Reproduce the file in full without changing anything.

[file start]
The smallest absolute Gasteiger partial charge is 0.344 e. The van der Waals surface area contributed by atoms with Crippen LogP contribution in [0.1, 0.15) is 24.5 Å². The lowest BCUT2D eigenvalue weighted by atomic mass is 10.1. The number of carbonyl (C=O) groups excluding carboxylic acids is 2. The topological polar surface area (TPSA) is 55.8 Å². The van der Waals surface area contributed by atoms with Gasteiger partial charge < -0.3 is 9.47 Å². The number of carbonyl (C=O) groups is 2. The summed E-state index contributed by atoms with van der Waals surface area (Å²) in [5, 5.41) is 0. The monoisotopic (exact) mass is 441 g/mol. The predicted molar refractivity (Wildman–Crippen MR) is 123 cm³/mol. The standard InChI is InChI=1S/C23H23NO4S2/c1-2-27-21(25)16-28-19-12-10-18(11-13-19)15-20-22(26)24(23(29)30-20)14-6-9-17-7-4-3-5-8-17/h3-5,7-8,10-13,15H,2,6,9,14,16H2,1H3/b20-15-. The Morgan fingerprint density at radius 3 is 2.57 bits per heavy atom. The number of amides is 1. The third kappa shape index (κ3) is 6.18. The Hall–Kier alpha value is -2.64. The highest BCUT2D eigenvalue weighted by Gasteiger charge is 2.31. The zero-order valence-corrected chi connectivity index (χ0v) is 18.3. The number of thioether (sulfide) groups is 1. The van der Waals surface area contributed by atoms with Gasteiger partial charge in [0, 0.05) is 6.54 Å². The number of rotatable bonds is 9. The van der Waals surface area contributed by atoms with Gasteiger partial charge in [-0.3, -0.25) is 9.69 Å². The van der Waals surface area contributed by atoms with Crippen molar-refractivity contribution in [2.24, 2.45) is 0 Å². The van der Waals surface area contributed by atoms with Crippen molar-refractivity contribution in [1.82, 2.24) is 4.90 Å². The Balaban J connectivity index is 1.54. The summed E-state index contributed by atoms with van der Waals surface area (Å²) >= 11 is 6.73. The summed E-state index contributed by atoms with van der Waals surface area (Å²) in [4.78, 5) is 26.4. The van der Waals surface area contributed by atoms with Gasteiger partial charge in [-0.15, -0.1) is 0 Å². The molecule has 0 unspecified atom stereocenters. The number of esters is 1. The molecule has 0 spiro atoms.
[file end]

The smallest absolute Gasteiger partial charge is 0.344 e. The van der Waals surface area contributed by atoms with Crippen LogP contribution in [0.1, 0.15) is 24.5 Å². The lowest BCUT2D eigenvalue weighted by atomic mass is 10.1. The number of carbonyl (C=O) groups excluding carboxylic acids is 2. The topological polar surface area (TPSA) is 55.8 Å². The van der Waals surface area contributed by atoms with Gasteiger partial charge < -0.3 is 9.47 Å². The number of carbonyl (C=O) groups is 2. The summed E-state index contributed by atoms with van der Waals surface area (Å²) in [5, 5.41) is 0. The monoisotopic (exact) mass is 441 g/mol. The predicted molar refractivity (Wildman–Crippen MR) is 123 cm³/mol. The standard InChI is InChI=1S/C23H23NO4S2/c1-2-27-21(25)16-28-19-12-10-18(11-13-19)15-20-22(26)24(23(29)30-20)14-6-9-17-7-4-3-5-8-17/h3-5,7-8,10-13,15H,2,6,9,14,16H2,1H3/b20-15-. The Morgan fingerprint density at radius 3 is 2.57 bits per heavy atom. The number of amides is 1. The third kappa shape index (κ3) is 6.18. The Hall–Kier alpha value is -2.64. The highest BCUT2D eigenvalue weighted by Gasteiger charge is 2.31. The zero-order valence-corrected chi connectivity index (χ0v) is 18.3. The number of thioether (sulfide) groups is 1. The van der Waals surface area contributed by atoms with Gasteiger partial charge in [0, 0.05) is 6.54 Å². The number of rotatable bonds is 9. The van der Waals surface area contributed by atoms with Gasteiger partial charge in [-0.3, -0.25) is 9.69 Å². The van der Waals surface area contributed by atoms with Crippen molar-refractivity contribution in [2.24, 2.45) is 0 Å². The van der Waals surface area contributed by atoms with Crippen molar-refractivity contribution in [1.82, 2.24) is 4.90 Å². The Balaban J connectivity index is 1.54. The summed E-state index contributed by atoms with van der Waals surface area (Å²) >= 11 is 6.73. The summed E-state index contributed by atoms with van der Waals surface area (Å²) in [4.78, 5) is 26.4. The van der Waals surface area contributed by atoms with Gasteiger partial charge in [-0.15, -0.1) is 0 Å². The molecule has 0 unspecified atom stereocenters. The number of esters is 1. The molecule has 0 spiro atoms.